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Ontario to begin resuming non-urgent surgeries on Monday


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TORONTO — Ontario is announcing that some surgeries paused due to a surge in COVID-19 cases will start resuming on Monday.

Non-urgent surgeries were put on hold in early January to preserve hospital capacity, affecting an estimated 8,000 to 10,000 procedures a week.

A spokeswoman for Health Minister Christine Elliott said today that some surgeries and procedures will resume in stages starting next week, as the province begins to lift some public health restrictions on businesses and social gatherings.

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Alex Hilkene says the first stage will include pediatrics, diagnostic services, cancer screenings, some ambulatory clinics, private hospitals and independent health facilities.

Premier Doug Ford announced last week that with public health indicators starting to show signs of improvement, some COVID-19 restrictions will be eased starting Monday.

Indoor social gathering limits are set to increase from five to 10, and restaurants will be able to reopen their dining rooms at 50 per cent capacity.

Theatres will also be able to reopen, and “spectator areas” such as arenas and concert venues will be able to welcome back up to 500 guests, with smaller venues limited to half capacity.

Initially, guests at such venues weren’t going to be allowed to consume food or beverages until the next phase of restrictions easing, currently set for Feb. 21, but now the government is permitting food and drink services at venues, including indoor sporting events, concert venues, theatres, cinemas.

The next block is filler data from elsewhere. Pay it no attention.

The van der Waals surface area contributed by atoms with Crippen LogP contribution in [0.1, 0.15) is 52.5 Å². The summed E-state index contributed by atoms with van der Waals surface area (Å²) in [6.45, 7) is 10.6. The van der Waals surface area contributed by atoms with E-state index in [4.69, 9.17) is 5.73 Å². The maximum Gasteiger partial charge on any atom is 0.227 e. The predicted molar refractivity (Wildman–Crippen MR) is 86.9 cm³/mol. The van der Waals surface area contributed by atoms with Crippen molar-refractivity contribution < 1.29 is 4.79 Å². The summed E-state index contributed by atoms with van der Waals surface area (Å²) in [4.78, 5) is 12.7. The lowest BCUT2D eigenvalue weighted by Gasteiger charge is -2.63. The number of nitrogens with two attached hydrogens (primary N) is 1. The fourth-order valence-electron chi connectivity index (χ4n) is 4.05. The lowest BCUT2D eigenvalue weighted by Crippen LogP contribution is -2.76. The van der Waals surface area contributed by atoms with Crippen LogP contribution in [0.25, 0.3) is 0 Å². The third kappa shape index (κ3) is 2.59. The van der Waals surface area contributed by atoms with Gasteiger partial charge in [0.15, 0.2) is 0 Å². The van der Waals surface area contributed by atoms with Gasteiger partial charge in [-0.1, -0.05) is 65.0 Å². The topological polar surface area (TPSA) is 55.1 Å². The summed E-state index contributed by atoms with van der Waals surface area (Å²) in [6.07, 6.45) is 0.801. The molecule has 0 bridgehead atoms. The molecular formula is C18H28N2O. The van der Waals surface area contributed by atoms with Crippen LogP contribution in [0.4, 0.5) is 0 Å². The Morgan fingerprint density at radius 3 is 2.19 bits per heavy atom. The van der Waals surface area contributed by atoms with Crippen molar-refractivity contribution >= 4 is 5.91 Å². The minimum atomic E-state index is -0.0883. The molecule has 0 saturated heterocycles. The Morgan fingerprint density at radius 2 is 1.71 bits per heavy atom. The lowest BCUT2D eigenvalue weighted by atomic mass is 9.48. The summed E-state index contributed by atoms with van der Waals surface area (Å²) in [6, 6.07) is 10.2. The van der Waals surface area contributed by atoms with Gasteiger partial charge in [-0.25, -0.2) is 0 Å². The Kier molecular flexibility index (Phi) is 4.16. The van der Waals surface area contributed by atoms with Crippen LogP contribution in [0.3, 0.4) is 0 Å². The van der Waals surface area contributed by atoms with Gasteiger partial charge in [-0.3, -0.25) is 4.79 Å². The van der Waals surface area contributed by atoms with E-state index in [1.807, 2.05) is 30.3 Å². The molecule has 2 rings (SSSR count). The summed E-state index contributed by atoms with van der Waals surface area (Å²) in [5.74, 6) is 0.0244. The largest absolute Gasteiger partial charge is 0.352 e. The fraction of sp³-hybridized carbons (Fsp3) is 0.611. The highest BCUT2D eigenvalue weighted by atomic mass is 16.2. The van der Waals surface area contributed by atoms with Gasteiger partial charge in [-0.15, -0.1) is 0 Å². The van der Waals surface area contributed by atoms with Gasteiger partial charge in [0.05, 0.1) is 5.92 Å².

Cineplex said it had worked closely with the province on the change.

“Movies and popcorn go hand-in-hand, and we are so happy that our guests in Ontario will be able to enjoy the full big-screen experience when our theatres reopen on Monday,” communications vice-president Sarah Van Lange said in a statement.

The province is also lifting a requirement for most businesses to collect information from customers for the purposes of contact tracing, as well as removing a legal requirement for employees to work from home when possible. The chief medical officer of health still recommends doing so.

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There were 3,645 people reported to be in hospitals on Thursday with COVID-19, and 599 in intensive care. That’s down from 4,016 people hospitalized and 608 in intensive care units the previous day.

The province also reported 70 more deaths due to the virus.

There were 5,852 more COVID-19 cases reported Thursday, but Public Health Ontario has said the real case count is likely higher because of changes to the province’s testing policy.

Fifty-seven per cent of the province’s long-term care homes are experiencing COVID-19 outbreaks.
Ontario isn’t reporting data on COVID-19 cases in schools, but there were seven schools closed because of COVID-19 operational impacts and 370 schools with student and staff absence rates of 30 per cent or higher.

— With files from David Friend.



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